KWAZULU-NATAL Education MEC Kwazi Mshengu has been vindicated following the release of a public protector report that absolved him of any wrongdoing following accusations of an elaborate scam of not using a vehicle used by his predecessor.
The accusations against Mshengu were brought in 2019 by the DA Member of the Provincial Legislature, Dr Imran Keeka, who claimed that Mshengu was using an elaborate scam to justify not using the state vehicle previously used by his predecessor Mthandeni Dlungwane and was instead blowing hundreds of thousands of Rand in taxpayer money on car hire.
A further allegation was that officials had forged a letter from a Mercedes Benz dealership advising him not to make use of the one-year-old Mercedes Benz GLE 350 because it was unsafe and it could kill Mshengu.
In his formal complaint to the Public Protector’s Office, Keeka said that it is possible that in the event that there is confirmation of this, Mshengu will be in breach of the Code of Conduct and Ethics of the KZN Provincial Legislature applicable to all members.
However, some two years after the complaint was lodged, the public protector has finally released her report following investigations into the matter, and Mshengu has been vindicated, with the report finding that the allegations levelled against Mshengu were not backed up by evidence.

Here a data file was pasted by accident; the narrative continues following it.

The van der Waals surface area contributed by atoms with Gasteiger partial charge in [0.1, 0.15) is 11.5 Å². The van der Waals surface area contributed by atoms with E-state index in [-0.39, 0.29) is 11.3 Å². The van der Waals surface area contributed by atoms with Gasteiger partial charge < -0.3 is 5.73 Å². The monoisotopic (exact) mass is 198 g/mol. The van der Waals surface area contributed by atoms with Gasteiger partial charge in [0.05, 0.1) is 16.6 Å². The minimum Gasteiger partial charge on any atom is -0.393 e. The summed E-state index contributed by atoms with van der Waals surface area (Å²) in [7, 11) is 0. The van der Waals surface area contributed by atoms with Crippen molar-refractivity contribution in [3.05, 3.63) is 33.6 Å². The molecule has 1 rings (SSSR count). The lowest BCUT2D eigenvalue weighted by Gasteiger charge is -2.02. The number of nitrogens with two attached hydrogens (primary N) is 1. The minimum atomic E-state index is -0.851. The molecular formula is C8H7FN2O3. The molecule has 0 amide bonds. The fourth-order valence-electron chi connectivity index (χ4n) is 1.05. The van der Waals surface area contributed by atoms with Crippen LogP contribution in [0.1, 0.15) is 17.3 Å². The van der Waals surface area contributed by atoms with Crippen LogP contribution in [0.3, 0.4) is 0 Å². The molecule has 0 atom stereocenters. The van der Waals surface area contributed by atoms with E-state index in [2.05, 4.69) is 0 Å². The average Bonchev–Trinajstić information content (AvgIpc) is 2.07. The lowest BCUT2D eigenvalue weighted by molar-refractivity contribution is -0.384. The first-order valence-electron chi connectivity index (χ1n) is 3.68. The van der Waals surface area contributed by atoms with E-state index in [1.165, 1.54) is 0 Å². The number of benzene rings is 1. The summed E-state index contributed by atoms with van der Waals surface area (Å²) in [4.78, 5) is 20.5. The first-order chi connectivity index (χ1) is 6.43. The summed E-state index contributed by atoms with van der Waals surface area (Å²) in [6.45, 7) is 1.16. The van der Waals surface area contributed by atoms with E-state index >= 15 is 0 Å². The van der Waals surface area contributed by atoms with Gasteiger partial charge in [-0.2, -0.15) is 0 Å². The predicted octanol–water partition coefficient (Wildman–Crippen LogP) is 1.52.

The public protector said in her report that no evidence was found that Mshengu was involved in any elaborate scam not to use the official car that was used by his predecessor and that there was also no evidence that he or the department was involved in the forging of a letter, from Mercedes Benz Garden City Motors dated 2 November 2019.
The report also states that the evidence showed that Mshengu had relied on the information provided to him by the Head of Department in respect of the non-availability of the official car and that he had no reason not to accept it.
The report further states that it cannot be concluded that Mshengu acted in a manner that is inconsistent with his position, and therefore, in breach of the Executive Ethics Code, acted improperly or that he was involved in maladministration.